Data plays an increasingly important role in our daily lives. What effects and consequences is this having? How are citizens adapting to the new developments? These questions are key to the research of Claes de Vreese, distinguished research professor of Artificial Intelligence, Data & Democracy at the University of Amsterdam's Faculty of Social and Behavioural Sciences.
Data and automated processes are everywhere. One recent example would be automated journalism, where computers independently write articles on the basis of given information without the involvement of an actual journalist. UK press agency Press Association even offers articles written by an algorithm through a paid service.
‘There's an enormous amount of data, automated processes and self-learning mechanisms out there, and it's having a growing impact on our democratic processes. We're interested in finding out how these processes work, what effects they are having and how citizens are adjusting to the new developments.’
‘For example, the media use algorithms based on our individual data to provide us with personalised news. Political parties also use data when communicating with citizens. This helps them to determine which messages to emphasise – or ignore – when targeting specific voters.’
‘The outcomes can also be positive if you provide information tailored to citizens' needs. A 23-year-old is more likely to be interested in securing their first mortgage, while someone in their sixties will be more interested in pension plans. However, there are definitely downsides. For example, the sense of a shared public arena is coming under threat as we all receive personalised information. A lot of messaging is also being published through platforms that are difficult or impossible to verify, such as Facebook or closed channels such as WhatsApp. These developments also increase the risk of disinformation. In short: the new developments are both troubling and positive at the same time. Our research project aims to spark debate on the issue.’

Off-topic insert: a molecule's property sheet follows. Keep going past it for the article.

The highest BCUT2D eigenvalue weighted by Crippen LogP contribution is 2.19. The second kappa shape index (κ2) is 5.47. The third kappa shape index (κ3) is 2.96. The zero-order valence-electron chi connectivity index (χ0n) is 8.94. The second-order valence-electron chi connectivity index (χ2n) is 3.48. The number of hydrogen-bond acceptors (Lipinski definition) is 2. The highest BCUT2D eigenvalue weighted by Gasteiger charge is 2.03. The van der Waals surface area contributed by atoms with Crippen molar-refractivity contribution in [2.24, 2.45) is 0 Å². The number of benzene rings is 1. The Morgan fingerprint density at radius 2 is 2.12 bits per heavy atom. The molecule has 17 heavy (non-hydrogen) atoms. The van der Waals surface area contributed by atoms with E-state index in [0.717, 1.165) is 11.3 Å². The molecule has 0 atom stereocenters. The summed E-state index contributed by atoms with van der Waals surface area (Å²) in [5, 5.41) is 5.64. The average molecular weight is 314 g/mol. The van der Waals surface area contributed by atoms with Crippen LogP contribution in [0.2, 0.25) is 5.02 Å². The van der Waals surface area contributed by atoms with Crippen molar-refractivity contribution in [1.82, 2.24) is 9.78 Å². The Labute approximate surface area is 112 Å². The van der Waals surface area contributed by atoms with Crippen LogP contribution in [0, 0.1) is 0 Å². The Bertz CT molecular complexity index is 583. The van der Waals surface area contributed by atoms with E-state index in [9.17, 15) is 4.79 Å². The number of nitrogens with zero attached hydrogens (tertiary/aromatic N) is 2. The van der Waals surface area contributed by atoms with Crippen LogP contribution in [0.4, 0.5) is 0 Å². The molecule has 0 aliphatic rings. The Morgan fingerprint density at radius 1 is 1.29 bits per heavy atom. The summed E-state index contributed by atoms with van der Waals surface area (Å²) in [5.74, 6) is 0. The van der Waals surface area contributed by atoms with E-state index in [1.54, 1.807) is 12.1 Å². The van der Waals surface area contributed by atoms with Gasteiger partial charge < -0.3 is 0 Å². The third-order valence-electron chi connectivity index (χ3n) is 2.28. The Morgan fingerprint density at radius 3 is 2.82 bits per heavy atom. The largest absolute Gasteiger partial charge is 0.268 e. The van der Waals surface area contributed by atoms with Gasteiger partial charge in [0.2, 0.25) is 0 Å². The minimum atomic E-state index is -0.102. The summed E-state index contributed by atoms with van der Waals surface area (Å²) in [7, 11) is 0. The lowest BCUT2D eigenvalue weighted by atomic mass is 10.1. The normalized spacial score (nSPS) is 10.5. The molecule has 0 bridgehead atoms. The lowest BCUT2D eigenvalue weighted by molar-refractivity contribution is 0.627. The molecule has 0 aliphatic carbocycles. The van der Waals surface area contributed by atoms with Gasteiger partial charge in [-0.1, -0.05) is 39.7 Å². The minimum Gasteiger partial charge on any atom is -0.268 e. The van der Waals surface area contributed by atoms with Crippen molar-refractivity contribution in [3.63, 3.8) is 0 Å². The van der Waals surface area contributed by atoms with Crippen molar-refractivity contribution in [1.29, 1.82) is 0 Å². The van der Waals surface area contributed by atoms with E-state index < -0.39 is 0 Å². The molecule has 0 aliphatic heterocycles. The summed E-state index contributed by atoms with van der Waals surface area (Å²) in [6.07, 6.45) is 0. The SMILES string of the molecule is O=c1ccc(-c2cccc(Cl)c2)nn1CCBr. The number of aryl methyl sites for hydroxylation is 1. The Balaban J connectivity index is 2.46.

That would require an entirely different approach to research.
‘That's true, researchers will have to step out of their comfort zone and apply new techniques, methods and data types. For example, we used plug-ins to monitor our trial subjects' browsers and determine which news items they are presented with. This research ideally calls for real interdisciplinary cooperation between social and behavioural scientists, ethicists, lawyers and data scientists.’
‘By then, we should have anchored the subject in the faculty; the education and research activities at all disciplines should devote attention to the issue. We also aim to promote digital society's role in the faculty’s curricula, ensuring that data and digitisation feature more prominently in our education. As social and behavioural scientists, we are actively participating in the UvA's comprehensive AI initiative. The UvA leads the Netherlands in research on citizens and the human aspects of AI.’
This is the first interview in a series in which we introduce the four distinguished research professors of the faculty.